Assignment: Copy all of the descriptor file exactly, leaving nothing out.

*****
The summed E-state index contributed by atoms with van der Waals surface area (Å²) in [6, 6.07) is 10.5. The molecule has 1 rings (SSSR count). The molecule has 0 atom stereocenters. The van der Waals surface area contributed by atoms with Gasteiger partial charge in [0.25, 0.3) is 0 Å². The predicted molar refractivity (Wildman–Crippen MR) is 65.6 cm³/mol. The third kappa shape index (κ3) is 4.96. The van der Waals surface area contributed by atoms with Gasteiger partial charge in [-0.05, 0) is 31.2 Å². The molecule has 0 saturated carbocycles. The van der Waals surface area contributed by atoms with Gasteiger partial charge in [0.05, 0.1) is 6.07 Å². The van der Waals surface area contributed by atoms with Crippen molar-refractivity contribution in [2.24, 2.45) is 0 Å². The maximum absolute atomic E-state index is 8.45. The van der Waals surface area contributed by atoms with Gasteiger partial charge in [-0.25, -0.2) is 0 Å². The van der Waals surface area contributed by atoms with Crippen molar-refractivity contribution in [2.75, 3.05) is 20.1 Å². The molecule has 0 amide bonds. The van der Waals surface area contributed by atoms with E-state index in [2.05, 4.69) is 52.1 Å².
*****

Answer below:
The summed E-state index contributed by atoms with van der Waals surface area (Å²) in [6, 6.07) is 10.5. The molecule has 1 rings (SSSR count). The molecule has 0 atom stereocenters. The van der Waals surface area contributed by atoms with Gasteiger partial charge in [0.25, 0.3) is 0 Å². The predicted molar refractivity (Wildman–Crippen MR) is 65.6 cm³/mol. The third kappa shape index (κ3) is 4.96. The van der Waals surface area contributed by atoms with Gasteiger partial charge in [-0.05, 0) is 31.2 Å². The molecule has 0 saturated carbocycles. The van der Waals surface area contributed by atoms with Gasteiger partial charge in [0.05, 0.1) is 6.07 Å². The van der Waals surface area contributed by atoms with Crippen molar-refractivity contribution in [2.24, 2.45) is 0 Å². The maximum absolute atomic E-state index is 8.45. The van der Waals surface area contributed by atoms with Gasteiger partial charge in [-0.25, -0.2) is 0 Å². The van der Waals surface area contributed by atoms with Crippen molar-refractivity contribution in [2.75, 3.05) is 20.1 Å². The molecule has 0 amide bonds. The van der Waals surface area contributed by atoms with E-state index in [2.05, 4.69) is 52.1 Å².